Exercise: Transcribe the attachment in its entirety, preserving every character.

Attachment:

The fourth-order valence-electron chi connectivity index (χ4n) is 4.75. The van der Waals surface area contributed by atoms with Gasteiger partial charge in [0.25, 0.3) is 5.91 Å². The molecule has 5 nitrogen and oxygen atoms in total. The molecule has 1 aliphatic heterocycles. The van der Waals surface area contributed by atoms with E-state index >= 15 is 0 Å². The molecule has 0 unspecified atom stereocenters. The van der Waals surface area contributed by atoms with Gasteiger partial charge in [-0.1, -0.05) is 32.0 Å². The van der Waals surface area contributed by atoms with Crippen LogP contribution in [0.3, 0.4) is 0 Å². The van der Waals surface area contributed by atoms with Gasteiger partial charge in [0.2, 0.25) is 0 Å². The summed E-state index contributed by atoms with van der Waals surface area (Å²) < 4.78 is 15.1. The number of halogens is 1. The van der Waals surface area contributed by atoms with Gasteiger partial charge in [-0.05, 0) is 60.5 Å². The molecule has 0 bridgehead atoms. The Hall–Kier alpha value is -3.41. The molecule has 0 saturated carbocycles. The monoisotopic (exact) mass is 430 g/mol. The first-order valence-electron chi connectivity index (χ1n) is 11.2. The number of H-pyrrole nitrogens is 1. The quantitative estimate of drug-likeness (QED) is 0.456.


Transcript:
The fourth-order valence-electron chi connectivity index (χ4n) is 4.75. The van der Waals surface area contributed by atoms with Gasteiger partial charge in [0.25, 0.3) is 5.91 Å². The molecule has 5 nitrogen and oxygen atoms in total. The molecule has 1 aliphatic heterocycles. The van der Waals surface area contributed by atoms with E-state index >= 15 is 0 Å². The molecule has 0 unspecified atom stereocenters. The van der Waals surface area contributed by atoms with Gasteiger partial charge in [-0.1, -0.05) is 32.0 Å². The van der Waals surface area contributed by atoms with Crippen LogP contribution in [0.3, 0.4) is 0 Å². The van der Waals surface area contributed by atoms with Gasteiger partial charge in [0.2, 0.25) is 0 Å². The summed E-state index contributed by atoms with van der Waals surface area (Å²) < 4.78 is 15.1. The number of halogens is 1. The van der Waals surface area contributed by atoms with Gasteiger partial charge in [-0.05, 0) is 60.5 Å². The molecule has 0 bridgehead atoms. The Hall–Kier alpha value is -3.41. The molecule has 0 saturated carbocycles. The monoisotopic (exact) mass is 430 g/mol. The first-order valence-electron chi connectivity index (χ1n) is 11.2. The number of H-pyrrole nitrogens is 1. The quantitative estimate of drug-likeness (QED) is 0.456.